You are here
Why did Japan's Parliament ratify 'dead' TPP agreement?
A CURIOUS thing happened last Friday when the Japanese Parliament voted to ratify Japan's participation in the Trans-Pacific Partnership (TPP) even though the agreement has been widely proclaimed to be "dead" now that US president-elect Donald Trump has said he plans to pull the United States out of it.
Japanese Prime Minister Shinzo Abe himself has said that the TPP would be "meaningless" without American participation. So why would Japanese legislators be anxious to support an agreement that is supposedly moribund and meaningless?
Was last Friday's vote simply a Quixotic tribute to a dying cause or - as some are asking - does Mr Abe know something that others don't? They note that he is the only foreign leader to have met with the anointed heir to the US presidency since the election result was announced.
What went on in New York's Trump Tower during that "informal" meeting is unknown but some speculate that there may have been some equally informal - but nonetheless significant - dealmaking between the two men on the TPP.
This seems quite possible, analysts say, because the TPP is of great importance to Japan and to Mr Abe's grand design for Japan to remain a pivotal Asia-Pacific power. It is important too for Mr Abe's political and economic agenda, and of strategic importance to Washington.
The TPP links a dozen Asia-Pacific nations (including Singapore) in an agreement that is of strong economic importance but which also has considerable geopolitical significance. Some liken it to Asean, which was initially as much a bulwark against Chinese communism as it is an economic pact.
This time, the TPP is a bulwark against fast-expanding Chinese economic and strategic influence in the Asia-Pacific - a region where Mr Abe's grand design appears at first sight to have been thwarted by Mr Trump's aggressive "America first" stance.
Mr Trump's purported intention to tear up the TPP as being not worth the paper it's written on would appear to have killed Mr Abe's ambition for Japan and the US to be co-hegemons in East Asia with the US-Japan Mutual Security Treaty matched on the economic side by the TPP.
If the TPP really is dead without the presence of the US, China is free to step in with the RCEP (Regional Comprehensive Economic Partnership) or some other form of FTAAP (Free Trade Area of Asia and the Pacific), where China will be able to offer market access in return for strategic influence.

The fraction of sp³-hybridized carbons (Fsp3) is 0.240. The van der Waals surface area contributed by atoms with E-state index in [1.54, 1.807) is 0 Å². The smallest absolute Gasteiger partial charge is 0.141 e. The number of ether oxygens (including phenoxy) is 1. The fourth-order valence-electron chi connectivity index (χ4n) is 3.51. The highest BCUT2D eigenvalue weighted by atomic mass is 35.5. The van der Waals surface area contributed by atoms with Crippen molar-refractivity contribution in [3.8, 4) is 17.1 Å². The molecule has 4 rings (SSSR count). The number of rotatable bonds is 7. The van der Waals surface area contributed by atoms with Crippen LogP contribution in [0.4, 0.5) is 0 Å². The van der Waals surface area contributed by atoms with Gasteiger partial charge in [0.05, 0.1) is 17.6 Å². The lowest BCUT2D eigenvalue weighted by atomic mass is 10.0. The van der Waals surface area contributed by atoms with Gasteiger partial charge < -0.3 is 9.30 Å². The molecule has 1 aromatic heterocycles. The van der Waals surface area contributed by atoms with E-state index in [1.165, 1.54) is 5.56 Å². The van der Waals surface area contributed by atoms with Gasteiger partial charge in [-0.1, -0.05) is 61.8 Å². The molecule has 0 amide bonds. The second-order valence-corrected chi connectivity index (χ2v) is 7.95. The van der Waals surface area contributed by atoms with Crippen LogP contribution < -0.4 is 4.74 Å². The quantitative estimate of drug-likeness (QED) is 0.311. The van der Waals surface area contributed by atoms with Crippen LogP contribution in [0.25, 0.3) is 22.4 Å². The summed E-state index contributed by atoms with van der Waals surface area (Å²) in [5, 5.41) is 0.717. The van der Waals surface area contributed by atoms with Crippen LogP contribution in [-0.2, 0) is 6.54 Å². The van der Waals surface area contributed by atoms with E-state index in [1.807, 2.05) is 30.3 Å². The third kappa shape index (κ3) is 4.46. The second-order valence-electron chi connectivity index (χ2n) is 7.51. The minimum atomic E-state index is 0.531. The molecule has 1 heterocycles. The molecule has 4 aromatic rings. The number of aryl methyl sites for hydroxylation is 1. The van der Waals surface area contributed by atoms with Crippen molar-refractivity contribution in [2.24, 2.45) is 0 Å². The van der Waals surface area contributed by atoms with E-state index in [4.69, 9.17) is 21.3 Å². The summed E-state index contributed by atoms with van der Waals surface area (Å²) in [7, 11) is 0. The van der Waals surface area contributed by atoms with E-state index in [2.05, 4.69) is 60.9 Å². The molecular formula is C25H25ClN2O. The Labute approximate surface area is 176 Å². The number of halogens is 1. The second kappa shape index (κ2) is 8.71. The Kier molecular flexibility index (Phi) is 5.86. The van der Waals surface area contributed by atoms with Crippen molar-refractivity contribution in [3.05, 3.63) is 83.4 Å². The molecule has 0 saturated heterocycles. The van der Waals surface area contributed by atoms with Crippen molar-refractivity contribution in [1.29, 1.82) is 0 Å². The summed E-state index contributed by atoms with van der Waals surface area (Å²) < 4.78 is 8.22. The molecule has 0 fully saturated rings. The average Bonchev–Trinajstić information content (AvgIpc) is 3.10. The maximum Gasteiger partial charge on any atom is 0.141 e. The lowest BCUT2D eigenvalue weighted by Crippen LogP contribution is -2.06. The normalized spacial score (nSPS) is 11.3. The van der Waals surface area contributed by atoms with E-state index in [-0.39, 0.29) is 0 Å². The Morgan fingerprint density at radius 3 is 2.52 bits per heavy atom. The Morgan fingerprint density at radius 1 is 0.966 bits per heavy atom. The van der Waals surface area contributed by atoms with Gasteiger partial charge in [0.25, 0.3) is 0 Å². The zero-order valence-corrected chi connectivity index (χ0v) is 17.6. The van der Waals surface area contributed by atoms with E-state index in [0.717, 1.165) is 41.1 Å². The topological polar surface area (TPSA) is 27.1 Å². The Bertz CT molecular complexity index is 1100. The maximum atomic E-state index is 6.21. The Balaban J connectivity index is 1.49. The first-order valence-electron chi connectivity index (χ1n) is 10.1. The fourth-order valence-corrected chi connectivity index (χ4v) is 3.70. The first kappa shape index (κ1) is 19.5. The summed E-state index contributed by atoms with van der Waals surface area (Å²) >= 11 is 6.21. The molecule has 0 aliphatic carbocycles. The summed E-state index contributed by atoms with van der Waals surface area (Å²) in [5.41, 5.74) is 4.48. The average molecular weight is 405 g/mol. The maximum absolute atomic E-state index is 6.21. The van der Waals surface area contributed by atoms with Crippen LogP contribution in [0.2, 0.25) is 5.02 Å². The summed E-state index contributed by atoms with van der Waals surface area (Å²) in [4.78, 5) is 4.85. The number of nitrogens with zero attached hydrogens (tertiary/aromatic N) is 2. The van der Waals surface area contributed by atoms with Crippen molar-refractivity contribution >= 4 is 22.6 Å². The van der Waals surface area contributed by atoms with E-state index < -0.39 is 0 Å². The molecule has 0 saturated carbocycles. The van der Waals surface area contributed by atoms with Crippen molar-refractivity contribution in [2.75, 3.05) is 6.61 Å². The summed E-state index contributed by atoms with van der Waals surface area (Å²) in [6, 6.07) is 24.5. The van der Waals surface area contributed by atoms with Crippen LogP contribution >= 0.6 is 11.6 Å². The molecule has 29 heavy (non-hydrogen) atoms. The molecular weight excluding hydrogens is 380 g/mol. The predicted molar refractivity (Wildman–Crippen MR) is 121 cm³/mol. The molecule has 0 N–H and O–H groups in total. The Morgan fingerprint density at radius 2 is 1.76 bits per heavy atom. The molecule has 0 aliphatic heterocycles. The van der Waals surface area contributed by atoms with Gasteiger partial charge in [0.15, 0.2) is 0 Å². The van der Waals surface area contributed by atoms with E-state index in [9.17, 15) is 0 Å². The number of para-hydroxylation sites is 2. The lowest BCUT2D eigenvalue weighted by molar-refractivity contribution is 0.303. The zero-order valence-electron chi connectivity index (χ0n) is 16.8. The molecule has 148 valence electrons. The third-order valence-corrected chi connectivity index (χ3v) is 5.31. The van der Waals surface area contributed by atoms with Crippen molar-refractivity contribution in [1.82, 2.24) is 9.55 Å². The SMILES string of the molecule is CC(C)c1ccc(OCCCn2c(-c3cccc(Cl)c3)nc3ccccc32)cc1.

The stakes in letting the TPP go seem too high for both Tokyo and Washington to retreat, some say. Are they really "letting go" or is it a case of dealmaking on both sides - especially on the part of Mr Trump, who has shown himself to be a consumate dealmaker in the world of real estate?
By declaring that he intends to tear up the existing TPP agreement, Mr Trump stands to scare Mr Abe and other national leaders into making concessions. The TPP gives them access to a market that is vastly larger than their own, individually or collectively, so they want to stay with it.
Now that Mr Trump has said he is heading for the door, they have an incentive to cut a deal. What could emerge, some say, is a "TPP Mark 2" which would be easier for Mr Trump to sell to his US constituents without losing face and being seen to betray a pre-election promise.
Given the relative unpopularity of the TPP with various business and professional interests (ranging from farmers to doctors) that have lobbied strenuously against it, a modified and diluted agreement might also be easier for leaders other than Mr Trump to sell to their voters.
Mr Abe's position is somewhat ambiguous, however. There is no doubt that Japanese farmers (the more tradition-bound among them, at least) would be delighted to see the TPP watered down. But Mr Abe has been relying on outside pressure or gaiatsu to help him push through domestic reforms.
With its implication of forced market opening in Japan - along the lines of US Navy Commodore Matthew Perry's "Black Ships" invasion in 1853 - the TPP is an ideal instrument of gaiatsu as far as Mr Abe is concerned, analysts say. But he cannot afford to be heard saying that openly.
The TPP is much more to Mr Abe, however, than simply a lever to open up Japan's economy. It is a means to keep the US "engaged" economically as well as militarily in East Asia while Japan develops further its own power - economic, diplomatic and military - under the US nuclear umbrella.
Viewed in this light, Mr Abe's trip to New York can be seen as more than just a dash to be ahead of any other world leader to meet and congratulate the president-elect; it was "strategy-based" - and Mr Trump's willingness to receive him was an occasion for the new US leader to flex his dealmaking muscle.
What Mr Trump might demand from Japan in return for resuscitating the TPP could be more open access to Japan's motor vehicle market and to get Japanese carmakers to open more plants in the US. That would please Detroit and those in Congress who have long lobbied for such a move.
So it may be too early to write the words "RIP TPP" as an epitaph to the agreement. In ratifying it, Japan's Parliament (heavily dominated by Mr Abe's supporters) has declared its continuing faith in the TPP - while giving a nod and wink to others who fear the agreement is dead.